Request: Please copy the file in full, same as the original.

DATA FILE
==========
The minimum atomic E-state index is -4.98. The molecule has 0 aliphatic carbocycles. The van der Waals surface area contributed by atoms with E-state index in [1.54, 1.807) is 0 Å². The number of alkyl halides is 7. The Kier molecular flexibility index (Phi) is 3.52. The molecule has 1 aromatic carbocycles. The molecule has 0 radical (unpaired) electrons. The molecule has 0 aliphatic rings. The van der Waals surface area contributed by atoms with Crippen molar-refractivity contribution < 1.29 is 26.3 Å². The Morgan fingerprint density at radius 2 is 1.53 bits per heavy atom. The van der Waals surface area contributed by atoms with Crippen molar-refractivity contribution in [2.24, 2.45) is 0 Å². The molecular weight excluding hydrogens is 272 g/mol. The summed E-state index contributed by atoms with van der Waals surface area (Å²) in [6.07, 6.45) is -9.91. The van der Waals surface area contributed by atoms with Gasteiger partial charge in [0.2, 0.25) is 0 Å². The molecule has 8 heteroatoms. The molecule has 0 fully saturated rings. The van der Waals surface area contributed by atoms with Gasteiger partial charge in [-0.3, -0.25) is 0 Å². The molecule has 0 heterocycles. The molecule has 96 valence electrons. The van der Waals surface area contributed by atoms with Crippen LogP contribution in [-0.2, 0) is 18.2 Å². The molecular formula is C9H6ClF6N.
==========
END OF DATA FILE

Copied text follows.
The minimum atomic E-state index is -4.98. The molecule has 0 aliphatic carbocycles. The van der Waals surface area contributed by atoms with E-state index in [1.54, 1.807) is 0 Å². The number of alkyl halides is 7. The Kier molecular flexibility index (Phi) is 3.52. The molecule has 1 aromatic carbocycles. The molecule has 0 radical (unpaired) electrons. The molecule has 0 aliphatic rings. The van der Waals surface area contributed by atoms with Crippen molar-refractivity contribution < 1.29 is 26.3 Å². The Morgan fingerprint density at radius 2 is 1.53 bits per heavy atom. The van der Waals surface area contributed by atoms with Crippen molar-refractivity contribution in [2.24, 2.45) is 0 Å². The molecular weight excluding hydrogens is 272 g/mol. The summed E-state index contributed by atoms with van der Waals surface area (Å²) in [6.07, 6.45) is -9.91. The van der Waals surface area contributed by atoms with Gasteiger partial charge in [0.2, 0.25) is 0 Å². The molecule has 8 heteroatoms. The molecule has 0 fully saturated rings. The van der Waals surface area contributed by atoms with Gasteiger partial charge in [-0.3, -0.25) is 0 Å². The molecule has 0 heterocycles. The molecule has 96 valence electrons. The van der Waals surface area contributed by atoms with Crippen LogP contribution in [-0.2, 0) is 18.2 Å². The molecular formula is C9H6ClF6N.